Customers can be so demanding.
As I write these words, I'm sitting on a rustic dock overlooking a beautiful, placid pond on a coastal South Carolina island. I'm surrounded by nothing but God's creations and natural beauty.
Saturday, I watched a film adaptation of the short story, "Children on Their Birthdays" by Truman Capote, which is one of my favorite short stories. The film is pretty similar to the book with little to no alterations.
James Foley. Steven Sotloff.
As an unusually mild, rainy summer was melting away or rather frosting its way into autumn, I took to noticing signs that our mountain people have always used to judge the forthcoming severity of winter.
Three school board members in the Lowcountry took a courageous step recently when they refused to attend an executive session they felt was illegal.
In general, these columns are devoted to broad topics like the changing environment of healthcare or our recent Core Measures success and what that means to patient quality and safety. These are matters that can apply to hospitals in virtually any community, and are certainly excellent choices for discussion. However, this time, I'd like to address something anyone who has visited the Medical Center in Camden recently is certain to have noticed -- the renovations taking place, particularly in the emergency room entrance and the main lobby. They're bringing big changes to the hospital, inside and out.
Walk by the First Baptist Church in Camden and you'll notice a sign marking the birthplace of Bernard Baruch, who went on to earn millions on Wall Street and become an advisor to presidents.
WASHINGTON -- The word of the day is herky-jerky, which is a polite way of saying erratic.
"There's no place for the kids to hang out!" How many times have I listened to that plaintive cry? Some parents want the skating rink returned. Others want an indoor swimming pool. A third set of parents insists to the contrary, "My kids come home to do homework; don't yours?" The good news: according to Joe Eason, director of the Kershaw County Recreation Department, we have more activities for kids than just about any other county in South Carolina. Sometimes, with all due respect, one just needs to look around.
I really like entertainment, in most of its forms. I enjoy a variety of music. The style depends on the setting and circumstances and what else is going on at the time. I like television shows and I like movies. Most movies I watch any more are on TV, either on a network or satellite channel or on a DVD. The hassles and aggravations of going out to a movie theater are just usually not worth it for me.
The end of summer is approaching quickly, which means that fall will soon begin.
Betrothed women of the world, unite! You have nothing to lose but your husbands' names.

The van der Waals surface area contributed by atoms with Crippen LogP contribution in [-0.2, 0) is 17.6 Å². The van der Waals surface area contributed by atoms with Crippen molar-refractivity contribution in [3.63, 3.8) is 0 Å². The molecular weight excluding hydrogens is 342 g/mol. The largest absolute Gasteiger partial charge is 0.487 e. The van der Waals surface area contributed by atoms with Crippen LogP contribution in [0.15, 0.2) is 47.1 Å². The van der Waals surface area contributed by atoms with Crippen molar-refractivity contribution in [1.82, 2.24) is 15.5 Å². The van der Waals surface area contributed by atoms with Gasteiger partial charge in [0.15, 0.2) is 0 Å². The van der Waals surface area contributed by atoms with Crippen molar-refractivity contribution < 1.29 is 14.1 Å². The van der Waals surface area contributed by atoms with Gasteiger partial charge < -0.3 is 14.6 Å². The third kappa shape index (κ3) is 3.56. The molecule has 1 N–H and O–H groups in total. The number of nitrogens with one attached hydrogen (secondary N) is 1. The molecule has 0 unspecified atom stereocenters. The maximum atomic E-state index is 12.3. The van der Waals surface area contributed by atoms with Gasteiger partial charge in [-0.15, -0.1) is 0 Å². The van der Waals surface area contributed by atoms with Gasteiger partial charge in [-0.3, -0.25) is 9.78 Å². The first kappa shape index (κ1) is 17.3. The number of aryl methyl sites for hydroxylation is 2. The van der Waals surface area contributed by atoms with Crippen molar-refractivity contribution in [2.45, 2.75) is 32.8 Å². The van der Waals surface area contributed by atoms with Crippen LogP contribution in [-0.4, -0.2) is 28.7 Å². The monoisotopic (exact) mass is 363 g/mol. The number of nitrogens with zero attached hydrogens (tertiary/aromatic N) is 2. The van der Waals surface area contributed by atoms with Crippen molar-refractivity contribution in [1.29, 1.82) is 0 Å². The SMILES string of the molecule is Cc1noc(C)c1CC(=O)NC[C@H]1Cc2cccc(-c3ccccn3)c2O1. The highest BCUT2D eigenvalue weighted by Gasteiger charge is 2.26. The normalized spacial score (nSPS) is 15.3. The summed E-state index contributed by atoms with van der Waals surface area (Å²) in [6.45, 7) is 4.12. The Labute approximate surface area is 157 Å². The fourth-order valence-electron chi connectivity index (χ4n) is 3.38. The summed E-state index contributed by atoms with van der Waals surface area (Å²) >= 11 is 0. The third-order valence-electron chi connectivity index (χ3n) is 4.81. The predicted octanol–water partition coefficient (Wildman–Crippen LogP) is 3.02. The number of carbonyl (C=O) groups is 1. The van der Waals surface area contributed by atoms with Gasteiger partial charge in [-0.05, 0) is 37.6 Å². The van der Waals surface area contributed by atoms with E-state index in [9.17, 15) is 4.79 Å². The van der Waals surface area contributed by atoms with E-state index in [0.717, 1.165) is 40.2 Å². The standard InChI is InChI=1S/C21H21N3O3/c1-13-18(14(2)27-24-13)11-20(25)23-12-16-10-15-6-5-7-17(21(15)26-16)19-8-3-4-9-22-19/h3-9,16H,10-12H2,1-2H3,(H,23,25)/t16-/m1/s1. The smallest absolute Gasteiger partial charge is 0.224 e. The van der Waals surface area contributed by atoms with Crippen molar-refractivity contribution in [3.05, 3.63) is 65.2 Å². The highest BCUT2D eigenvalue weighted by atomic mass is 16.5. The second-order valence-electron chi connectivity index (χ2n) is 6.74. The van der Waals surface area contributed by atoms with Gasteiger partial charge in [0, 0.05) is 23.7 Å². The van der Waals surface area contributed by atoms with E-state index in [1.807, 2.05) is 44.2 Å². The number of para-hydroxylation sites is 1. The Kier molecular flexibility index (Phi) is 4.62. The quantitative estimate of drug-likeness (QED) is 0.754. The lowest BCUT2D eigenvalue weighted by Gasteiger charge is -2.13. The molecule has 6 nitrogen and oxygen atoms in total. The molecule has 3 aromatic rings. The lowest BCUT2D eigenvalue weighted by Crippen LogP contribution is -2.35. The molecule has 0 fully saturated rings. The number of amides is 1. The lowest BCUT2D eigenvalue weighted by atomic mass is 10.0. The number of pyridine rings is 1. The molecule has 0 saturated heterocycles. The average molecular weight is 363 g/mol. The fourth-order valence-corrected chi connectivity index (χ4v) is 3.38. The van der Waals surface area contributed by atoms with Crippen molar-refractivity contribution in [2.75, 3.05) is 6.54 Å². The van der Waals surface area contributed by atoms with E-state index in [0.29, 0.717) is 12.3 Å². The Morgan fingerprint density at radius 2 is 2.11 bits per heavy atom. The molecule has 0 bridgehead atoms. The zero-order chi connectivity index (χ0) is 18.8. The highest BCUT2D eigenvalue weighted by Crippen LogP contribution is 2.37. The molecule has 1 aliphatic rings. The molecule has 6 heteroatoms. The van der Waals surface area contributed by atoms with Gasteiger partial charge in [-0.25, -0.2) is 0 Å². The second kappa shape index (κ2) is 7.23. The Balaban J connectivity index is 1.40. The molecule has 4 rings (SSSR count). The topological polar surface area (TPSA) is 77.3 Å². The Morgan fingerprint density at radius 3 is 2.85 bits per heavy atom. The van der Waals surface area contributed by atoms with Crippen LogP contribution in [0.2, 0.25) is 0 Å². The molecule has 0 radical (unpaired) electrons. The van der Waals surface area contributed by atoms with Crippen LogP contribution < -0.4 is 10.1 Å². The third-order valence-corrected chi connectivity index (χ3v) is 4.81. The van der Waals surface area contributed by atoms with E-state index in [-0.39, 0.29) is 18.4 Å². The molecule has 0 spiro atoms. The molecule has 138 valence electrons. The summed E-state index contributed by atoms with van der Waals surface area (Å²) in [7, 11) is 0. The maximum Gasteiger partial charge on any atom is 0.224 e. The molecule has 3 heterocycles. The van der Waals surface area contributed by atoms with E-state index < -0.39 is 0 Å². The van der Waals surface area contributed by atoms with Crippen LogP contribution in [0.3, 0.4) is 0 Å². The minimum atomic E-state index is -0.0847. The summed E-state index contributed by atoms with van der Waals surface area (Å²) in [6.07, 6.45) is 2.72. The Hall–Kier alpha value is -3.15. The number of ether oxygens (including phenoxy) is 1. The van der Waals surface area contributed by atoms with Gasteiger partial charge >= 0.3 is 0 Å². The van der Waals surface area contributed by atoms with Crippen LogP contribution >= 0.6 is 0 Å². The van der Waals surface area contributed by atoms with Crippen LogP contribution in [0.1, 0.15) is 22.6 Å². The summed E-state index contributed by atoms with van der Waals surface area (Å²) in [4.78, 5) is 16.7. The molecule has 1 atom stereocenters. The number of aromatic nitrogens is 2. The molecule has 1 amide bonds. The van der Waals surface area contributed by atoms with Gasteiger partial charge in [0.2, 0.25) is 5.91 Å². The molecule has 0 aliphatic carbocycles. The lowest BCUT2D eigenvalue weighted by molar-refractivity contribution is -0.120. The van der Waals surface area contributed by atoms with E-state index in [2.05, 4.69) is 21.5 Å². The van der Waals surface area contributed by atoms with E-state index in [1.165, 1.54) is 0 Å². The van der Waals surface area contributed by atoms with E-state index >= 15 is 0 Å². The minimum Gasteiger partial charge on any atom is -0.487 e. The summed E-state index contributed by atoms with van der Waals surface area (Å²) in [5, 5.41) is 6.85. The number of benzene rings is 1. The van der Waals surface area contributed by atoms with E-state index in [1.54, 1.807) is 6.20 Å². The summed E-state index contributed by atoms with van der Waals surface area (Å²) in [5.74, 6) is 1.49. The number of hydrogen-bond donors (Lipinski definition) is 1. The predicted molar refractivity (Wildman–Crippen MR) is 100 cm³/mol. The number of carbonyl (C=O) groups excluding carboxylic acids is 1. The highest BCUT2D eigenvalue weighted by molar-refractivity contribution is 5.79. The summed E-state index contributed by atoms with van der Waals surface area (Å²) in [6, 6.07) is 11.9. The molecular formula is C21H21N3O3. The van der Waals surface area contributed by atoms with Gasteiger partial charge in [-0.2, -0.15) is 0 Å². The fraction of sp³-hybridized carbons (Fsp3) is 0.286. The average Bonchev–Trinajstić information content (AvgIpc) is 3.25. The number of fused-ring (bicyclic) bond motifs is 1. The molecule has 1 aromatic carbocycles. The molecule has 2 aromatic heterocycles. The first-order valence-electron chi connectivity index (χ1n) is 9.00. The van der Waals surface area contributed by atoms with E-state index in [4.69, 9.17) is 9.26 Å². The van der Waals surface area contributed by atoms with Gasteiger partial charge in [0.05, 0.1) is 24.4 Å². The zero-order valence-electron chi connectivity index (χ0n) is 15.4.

I can see him just out of the corner of my eye. Felt him first, even as he scampered mindlessly across the back of my hand. He's waving at me now, obviously a gesture of defiance and derision. He knows he's already won.
A while back, a messy problem loomed ahead. I don't like confrontation. If that makes me less than a person then consider me to be itty bitty. Life, I figure, is too short for squabbling. My motto is "whenever possible, step out of the way."
Renee Zellweger turned up last week looking nothing like ... well, nothing like Renee Zellwegger.
First off, let me wish one and all a happy, safe and fun Halloween. I hope it brings you all that you hope for. But, that's not my main topic this week.
WASHINGTON -- Monica Lewinsky is trying to make lemonade out of 16-year-old lemons. Good for her, and good, ultimately, for us.
July 27 marked the beginning of the most stressful week of my life. It began with the surprising news of my aunt's passing, and on top of having to deal with that, I also had to get through my last week of two summer classes and do work for two other classes that would end the following week.
Ben Bradlee became editor of The Washington Post the year I was born, 1965. He stepped down when I was 26, in 1991, the year after I moved to the Midlands of South Carolina.
A friend of mine, long embroiled in upsets, distractions, problems and tribulations, called one day to announce happily that she was learning to "let things roll right off my back."
Ebola is scary. It has scared the bejesus out of us here in South Carolina, nationally and literally all over the world.
The issue of road funding -- or, to put it slightly differently, the question of how South Carolina should fix its broken road system -- is now a constant topic in politics and the media. A fair number of state lawmakers have therefore begun to advocate what politicians always advocate when they don't want to make tough decisions about the budget: raising taxes, specifically the fuel tax.
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